Banking hoursThe Korean Financial Industry Union recently said it wants to cut banking hours by one hour, moving the closing time to 3:30 p.m. from the current 4:30. The union confirmed the proposal would be included in this year’s collective negotiations with management.
“After banks close, employees often stay until after 8 p.m. to finish their work,” said the union in a press release, in which it argued that it is necessary to reduce the excessive workload. The union also contends that reducing banking hours would not cause serious problems as “the proportion of work [conducted between customers and employees at a bank’s branch office] has gradually fallen.”
In the face of mounting complaints, the union only said it would minimize customer inconvenience. It is hard to imagine how it will do this when customers already complain about the current hours.
Salaried employees, students and the self-employed have difficulty finding time to bank during the day. Although the union argues that the number of face-to-face visits to a bank’s branch office are down, customers often have to go to an office in person to take care of specific types of business.
Thus, endless requests have been made to banks to increase hours of operation and to open on Saturdays. But the union decided to move in the opposite direction. In 2002, banks were criticized for adopting a five-day workweek before other companies did so, and closing on Saturdays.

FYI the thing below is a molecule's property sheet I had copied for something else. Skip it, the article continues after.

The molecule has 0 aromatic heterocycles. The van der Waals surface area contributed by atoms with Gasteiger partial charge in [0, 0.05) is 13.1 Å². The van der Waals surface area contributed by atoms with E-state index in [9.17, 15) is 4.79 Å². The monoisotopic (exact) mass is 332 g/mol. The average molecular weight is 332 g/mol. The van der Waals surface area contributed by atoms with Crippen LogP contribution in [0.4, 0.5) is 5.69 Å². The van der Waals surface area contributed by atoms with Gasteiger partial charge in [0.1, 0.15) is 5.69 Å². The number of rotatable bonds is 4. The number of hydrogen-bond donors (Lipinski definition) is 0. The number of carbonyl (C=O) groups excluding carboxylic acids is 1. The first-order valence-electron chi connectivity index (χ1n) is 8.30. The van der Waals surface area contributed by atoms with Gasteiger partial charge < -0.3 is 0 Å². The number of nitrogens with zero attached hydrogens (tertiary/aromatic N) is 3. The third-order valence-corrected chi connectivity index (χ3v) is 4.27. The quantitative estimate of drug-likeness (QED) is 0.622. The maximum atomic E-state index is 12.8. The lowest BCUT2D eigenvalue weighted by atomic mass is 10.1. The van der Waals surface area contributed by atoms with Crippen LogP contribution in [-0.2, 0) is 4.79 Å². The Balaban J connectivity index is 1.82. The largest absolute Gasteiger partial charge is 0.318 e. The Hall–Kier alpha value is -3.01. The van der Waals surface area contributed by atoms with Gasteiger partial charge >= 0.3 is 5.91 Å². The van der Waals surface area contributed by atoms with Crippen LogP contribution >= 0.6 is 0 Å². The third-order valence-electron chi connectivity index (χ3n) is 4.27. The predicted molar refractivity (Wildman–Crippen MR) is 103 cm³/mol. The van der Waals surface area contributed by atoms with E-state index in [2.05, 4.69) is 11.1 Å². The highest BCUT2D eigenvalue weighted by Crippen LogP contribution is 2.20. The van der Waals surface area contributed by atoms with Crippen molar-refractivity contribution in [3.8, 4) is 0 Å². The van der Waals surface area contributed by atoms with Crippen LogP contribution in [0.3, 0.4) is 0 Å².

In the United States, banks normally open until 5 or 6 p.m. on weekdays. Many banks open on Saturday mornings. Don’t employees at those banks work longer because they have work remaining to do?
The union should not be acting like this, not to mention the fact that banks were rescued with tax money during the financial crisis and the employees are earning comparatively more money than workers in other industries.
Employees should refrain from thinking about their own benefit while working in an industry whose goal is to serve customers. Even public offices stay open until 9 p.m. on Thursdays.
The union should withdraw the proposal. Management should also reject the union’s demand. Now is the time for bank presidents, who are always raising their voices in support of “customer satisfaction,” to do something for customers. They have to consider extending working hours and opening main regional offices on Saturday, if they really have the customers’ best interests at heart.